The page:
Needle Aspiration in Tuberculosis-Associated Secondary Spontaneous Pneumothorax

Needle aspiration Pneumothorax Tuberculosis


January 30, 2024


Introduction: The management of tuberculosis-associated secondary spontaneous pneumothorax mostly requires chest tube insertion for complete drainage and resolution. We reported a case of tuberculosis-associated secondary spontaneous pneumothorax that improved with needle aspiration.

Case: A 29-year-old female with pulmonary tuberculosis presented with sudden onset shortness of breath. Chest examination revealed asymmetry, decreased vocal fremitus, hypersonor, and decreased vesicular sound in the right lung field. Chest radiograph showed right pneumothorax with a 2 cm intrapleural distance. Needle aspiration was performed because the patient refused chest tube insertion. The first needle aspiration evacuated approximately 615 cc of air. The second needle aspiration was repeated 24 hours later due to clinical deterioration, and 610 cc of air was evacuated. Chest radiograph evaluation on the 6th day of treatment showed no pneumothorax. During hospitalization, the patient received oxygen therapy, anti-tuberculosis drugs, chest physiotherapy, and other symptomatic therapies such as mucolytics. The patient's condition improved, and she was discharged on the 9th day of hospitalization. Tuberculosis-associated secondary pneumothorax occurs in 1-3% of cases.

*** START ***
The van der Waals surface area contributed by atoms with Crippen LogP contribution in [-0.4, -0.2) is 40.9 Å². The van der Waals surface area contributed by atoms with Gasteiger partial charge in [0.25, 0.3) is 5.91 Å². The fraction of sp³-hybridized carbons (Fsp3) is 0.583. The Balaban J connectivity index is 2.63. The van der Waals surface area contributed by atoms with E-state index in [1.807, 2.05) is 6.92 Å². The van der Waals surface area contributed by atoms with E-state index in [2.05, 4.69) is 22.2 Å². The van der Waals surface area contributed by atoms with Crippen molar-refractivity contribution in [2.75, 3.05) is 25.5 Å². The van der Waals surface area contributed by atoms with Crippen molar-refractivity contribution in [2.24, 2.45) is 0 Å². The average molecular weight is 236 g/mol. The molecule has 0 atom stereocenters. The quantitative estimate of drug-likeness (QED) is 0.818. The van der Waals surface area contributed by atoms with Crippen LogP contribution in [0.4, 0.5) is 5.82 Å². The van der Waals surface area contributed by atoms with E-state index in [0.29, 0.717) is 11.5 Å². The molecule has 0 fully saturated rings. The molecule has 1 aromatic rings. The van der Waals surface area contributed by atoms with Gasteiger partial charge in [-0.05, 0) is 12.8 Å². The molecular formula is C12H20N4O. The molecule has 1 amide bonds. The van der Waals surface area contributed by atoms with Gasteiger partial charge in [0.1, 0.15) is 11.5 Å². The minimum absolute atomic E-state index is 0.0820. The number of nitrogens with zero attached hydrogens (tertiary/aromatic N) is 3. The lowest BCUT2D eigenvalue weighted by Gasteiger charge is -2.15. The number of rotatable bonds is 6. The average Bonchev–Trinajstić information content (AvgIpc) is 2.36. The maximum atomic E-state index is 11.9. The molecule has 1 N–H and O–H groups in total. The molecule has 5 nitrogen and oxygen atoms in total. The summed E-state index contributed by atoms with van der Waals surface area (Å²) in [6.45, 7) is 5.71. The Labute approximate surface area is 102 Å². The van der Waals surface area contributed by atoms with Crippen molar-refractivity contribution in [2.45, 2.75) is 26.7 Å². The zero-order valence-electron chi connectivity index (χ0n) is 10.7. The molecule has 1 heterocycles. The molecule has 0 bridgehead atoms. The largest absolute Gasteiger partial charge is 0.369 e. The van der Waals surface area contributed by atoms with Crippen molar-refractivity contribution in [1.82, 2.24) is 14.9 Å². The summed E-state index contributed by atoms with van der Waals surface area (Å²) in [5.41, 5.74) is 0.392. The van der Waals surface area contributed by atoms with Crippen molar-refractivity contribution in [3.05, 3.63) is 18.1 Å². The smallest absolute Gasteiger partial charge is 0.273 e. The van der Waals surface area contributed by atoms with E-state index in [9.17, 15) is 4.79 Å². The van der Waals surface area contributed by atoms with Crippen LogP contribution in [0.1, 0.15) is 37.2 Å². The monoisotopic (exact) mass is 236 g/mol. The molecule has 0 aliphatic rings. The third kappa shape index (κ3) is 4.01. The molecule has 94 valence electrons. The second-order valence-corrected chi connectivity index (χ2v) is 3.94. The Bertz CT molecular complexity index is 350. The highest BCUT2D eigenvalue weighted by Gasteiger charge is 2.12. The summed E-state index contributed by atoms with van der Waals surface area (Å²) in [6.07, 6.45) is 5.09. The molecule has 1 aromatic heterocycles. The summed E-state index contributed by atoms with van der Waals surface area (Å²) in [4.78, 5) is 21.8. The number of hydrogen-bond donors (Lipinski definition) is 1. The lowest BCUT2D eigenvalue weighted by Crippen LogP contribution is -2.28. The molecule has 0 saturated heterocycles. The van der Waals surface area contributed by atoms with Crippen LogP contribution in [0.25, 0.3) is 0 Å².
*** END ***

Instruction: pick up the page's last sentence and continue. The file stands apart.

Conclusion: Needle aspiration is a therapeutic modality for tuberculosis-associated secondary spontaneous pneumothorax. This modality has several advantages, including shorter length of stay, less cost and pain, and fewer complications. Needle aspiration combined with oxygen therapy, anti-tuberculosis drugs, and chest physiotherapy should be the modality of treatment for tuberculosis-associated secondary pneumothorax.

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